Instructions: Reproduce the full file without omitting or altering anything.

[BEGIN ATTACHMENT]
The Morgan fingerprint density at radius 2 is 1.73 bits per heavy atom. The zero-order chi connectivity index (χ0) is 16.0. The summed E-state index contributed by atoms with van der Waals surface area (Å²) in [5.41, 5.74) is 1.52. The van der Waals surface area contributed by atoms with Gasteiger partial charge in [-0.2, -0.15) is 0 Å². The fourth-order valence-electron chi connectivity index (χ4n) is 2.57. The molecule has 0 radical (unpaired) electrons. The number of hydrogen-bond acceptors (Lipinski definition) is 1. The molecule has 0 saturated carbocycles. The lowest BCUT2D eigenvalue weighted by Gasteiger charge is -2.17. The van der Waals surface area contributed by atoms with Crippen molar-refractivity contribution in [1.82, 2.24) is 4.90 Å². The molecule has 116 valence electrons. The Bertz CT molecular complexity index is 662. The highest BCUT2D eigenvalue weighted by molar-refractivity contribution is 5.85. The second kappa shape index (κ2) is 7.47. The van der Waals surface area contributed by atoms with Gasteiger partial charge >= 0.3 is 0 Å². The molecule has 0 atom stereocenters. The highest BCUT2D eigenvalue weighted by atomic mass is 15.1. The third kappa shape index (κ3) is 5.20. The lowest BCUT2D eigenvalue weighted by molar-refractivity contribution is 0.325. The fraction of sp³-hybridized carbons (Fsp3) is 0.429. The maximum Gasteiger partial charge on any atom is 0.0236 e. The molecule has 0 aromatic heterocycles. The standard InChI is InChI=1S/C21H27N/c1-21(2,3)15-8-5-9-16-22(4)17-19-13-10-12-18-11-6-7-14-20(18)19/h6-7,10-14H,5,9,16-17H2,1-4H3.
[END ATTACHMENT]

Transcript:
The Morgan fingerprint density at radius 2 is 1.73 bits per heavy atom. The zero-order chi connectivity index (χ0) is 16.0. The summed E-state index contributed by atoms with van der Waals surface area (Å²) in [5.41, 5.74) is 1.52. The van der Waals surface area contributed by atoms with Gasteiger partial charge in [-0.2, -0.15) is 0 Å². The fourth-order valence-electron chi connectivity index (χ4n) is 2.57. The molecule has 0 radical (unpaired) electrons. The number of hydrogen-bond acceptors (Lipinski definition) is 1. The molecule has 0 saturated carbocycles. The lowest BCUT2D eigenvalue weighted by Gasteiger charge is -2.17. The van der Waals surface area contributed by atoms with Crippen molar-refractivity contribution in [1.82, 2.24) is 4.90 Å². The molecule has 116 valence electrons. The Bertz CT molecular complexity index is 662. The highest BCUT2D eigenvalue weighted by molar-refractivity contribution is 5.85. The second kappa shape index (κ2) is 7.47. The van der Waals surface area contributed by atoms with Gasteiger partial charge >= 0.3 is 0 Å². The molecule has 0 atom stereocenters. The highest BCUT2D eigenvalue weighted by atomic mass is 15.1. The third kappa shape index (κ3) is 5.20. The lowest BCUT2D eigenvalue weighted by molar-refractivity contribution is 0.325. The fraction of sp³-hybridized carbons (Fsp3) is 0.429. The maximum Gasteiger partial charge on any atom is 0.0236 e. The molecule has 0 aromatic heterocycles. The standard InChI is InChI=1S/C21H27N/c1-21(2,3)15-8-5-9-16-22(4)17-19-13-10-12-18-11-6-7-14-20(18)19/h6-7,10-14H,5,9,16-17H2,1-4H3.